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## Seminar on** **

**Mathematical General Relativity**

*Organizers:** *

* *S. Klainerman *(Princeton)*

#### P.G. LeFloch *(Paris)*

*A. Zeghib (Lyon)*

**Fondations des Sciences Mathématiques de Paris**

**ANR Project**

#### “Mathematical General Relativity. Analysis and geometry of spacetimes with low regularity”

**Thursday May 31, 2012**

### Laboratoire J-L Lions

### Université Pierre et Marie Curie, Paris

**Lecture room 15-25 104**

**Lecture room 15-25 104**

#### 2 pm **Pieter Blue (Edinburg) **

**Decay for the Maxwell field outside a Kerr black hole**

**Abstract. **This talk will repeat some of the material from last year on the same topic (January 12, 2011) and present some new results. The goal of this talk is to prove uniform energy bounds and Morawetz (integrated decay) estimates. In the exterior of a Kerr black hole, one of the components of the Maxwell system satisfies a wave equation with a complex potential. Trapping and the complex potential interact to provide surprisingly difficult challenges. Pseudodifferential techniques can treat a model problem with both features. However, because of the structure of the original Maxwell system, a new idea suggests classical derivatives alone should be sufficient.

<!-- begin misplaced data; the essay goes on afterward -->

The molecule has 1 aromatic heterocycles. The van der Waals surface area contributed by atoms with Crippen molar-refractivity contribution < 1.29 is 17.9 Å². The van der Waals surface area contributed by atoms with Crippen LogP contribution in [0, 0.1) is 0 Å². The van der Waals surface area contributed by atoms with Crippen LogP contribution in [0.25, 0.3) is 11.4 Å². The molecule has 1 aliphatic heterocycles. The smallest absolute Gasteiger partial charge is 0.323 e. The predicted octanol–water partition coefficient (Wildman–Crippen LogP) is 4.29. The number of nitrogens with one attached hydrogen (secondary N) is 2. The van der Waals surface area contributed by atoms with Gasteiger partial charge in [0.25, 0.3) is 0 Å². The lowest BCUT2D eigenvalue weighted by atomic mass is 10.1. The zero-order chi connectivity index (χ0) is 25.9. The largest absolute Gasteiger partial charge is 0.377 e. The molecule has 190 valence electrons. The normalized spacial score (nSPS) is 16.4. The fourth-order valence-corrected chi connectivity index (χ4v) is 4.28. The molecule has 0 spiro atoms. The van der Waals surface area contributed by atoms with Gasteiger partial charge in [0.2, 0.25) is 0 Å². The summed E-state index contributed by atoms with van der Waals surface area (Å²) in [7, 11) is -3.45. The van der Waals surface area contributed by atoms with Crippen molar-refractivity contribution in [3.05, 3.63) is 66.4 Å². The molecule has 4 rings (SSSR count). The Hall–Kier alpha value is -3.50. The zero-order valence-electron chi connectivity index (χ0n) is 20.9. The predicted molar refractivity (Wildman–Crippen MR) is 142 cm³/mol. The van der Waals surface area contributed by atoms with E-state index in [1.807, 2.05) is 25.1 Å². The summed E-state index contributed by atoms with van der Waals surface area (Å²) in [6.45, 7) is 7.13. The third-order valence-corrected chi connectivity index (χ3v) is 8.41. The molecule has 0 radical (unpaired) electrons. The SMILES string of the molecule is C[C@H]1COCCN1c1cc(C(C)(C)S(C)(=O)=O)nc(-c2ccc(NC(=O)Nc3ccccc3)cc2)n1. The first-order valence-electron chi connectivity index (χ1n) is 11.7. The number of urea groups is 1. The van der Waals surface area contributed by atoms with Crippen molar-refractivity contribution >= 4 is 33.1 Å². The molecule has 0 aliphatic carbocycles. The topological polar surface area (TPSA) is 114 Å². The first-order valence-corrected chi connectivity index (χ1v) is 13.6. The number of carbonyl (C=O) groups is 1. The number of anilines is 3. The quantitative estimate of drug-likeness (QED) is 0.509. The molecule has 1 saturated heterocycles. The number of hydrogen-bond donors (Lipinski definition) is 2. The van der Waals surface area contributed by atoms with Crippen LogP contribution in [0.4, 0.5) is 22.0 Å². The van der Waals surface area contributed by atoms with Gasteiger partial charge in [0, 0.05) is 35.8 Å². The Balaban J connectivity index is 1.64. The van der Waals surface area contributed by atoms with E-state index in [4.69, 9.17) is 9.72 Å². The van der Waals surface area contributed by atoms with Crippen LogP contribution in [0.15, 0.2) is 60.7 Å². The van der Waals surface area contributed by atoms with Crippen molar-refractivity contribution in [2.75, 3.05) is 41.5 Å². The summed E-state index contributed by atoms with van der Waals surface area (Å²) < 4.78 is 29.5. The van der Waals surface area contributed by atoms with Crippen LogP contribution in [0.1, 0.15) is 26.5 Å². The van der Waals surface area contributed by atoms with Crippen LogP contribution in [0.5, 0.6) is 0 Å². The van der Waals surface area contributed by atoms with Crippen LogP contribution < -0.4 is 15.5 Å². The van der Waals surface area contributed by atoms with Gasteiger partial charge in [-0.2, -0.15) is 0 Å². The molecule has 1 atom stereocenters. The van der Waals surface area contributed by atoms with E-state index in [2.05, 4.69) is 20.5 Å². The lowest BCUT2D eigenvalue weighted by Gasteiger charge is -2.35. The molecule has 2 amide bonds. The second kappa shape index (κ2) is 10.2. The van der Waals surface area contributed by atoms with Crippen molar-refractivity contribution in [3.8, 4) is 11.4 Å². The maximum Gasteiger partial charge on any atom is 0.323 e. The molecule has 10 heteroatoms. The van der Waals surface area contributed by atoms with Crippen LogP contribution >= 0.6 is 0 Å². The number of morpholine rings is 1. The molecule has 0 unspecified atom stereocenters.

#### 3:30 pm **Jonathan Kommemi (Cambridge) **

**Global structure of spherically symmetric spacetimes**

**Abstract. **At the heart of the (weak and strong) cosmic censorship conjectures is a statement regarding singularity formation in general relativity. Even in spherical symmetry, cosmic censorship seems, at the moment, mathematically intractable. To give a framework in which to address these very difficult problems, we will introduce a notion of spherically symmetric ‘strongly tame’ Einstein-matter models, an example of which is given by Einstein-Maxwell-Klein-Gordon (self-gravitating charged scalar fields). We will demonstrate that for any ‘strongly tame’ model there is an a priori characterization of the spacetime boundary. In particular, for any ‘strongly tame’ Einstein-matter model, a ‘first singularity’ must emanate from a spacetime boundary to which the area-radius r extends continuously to zero.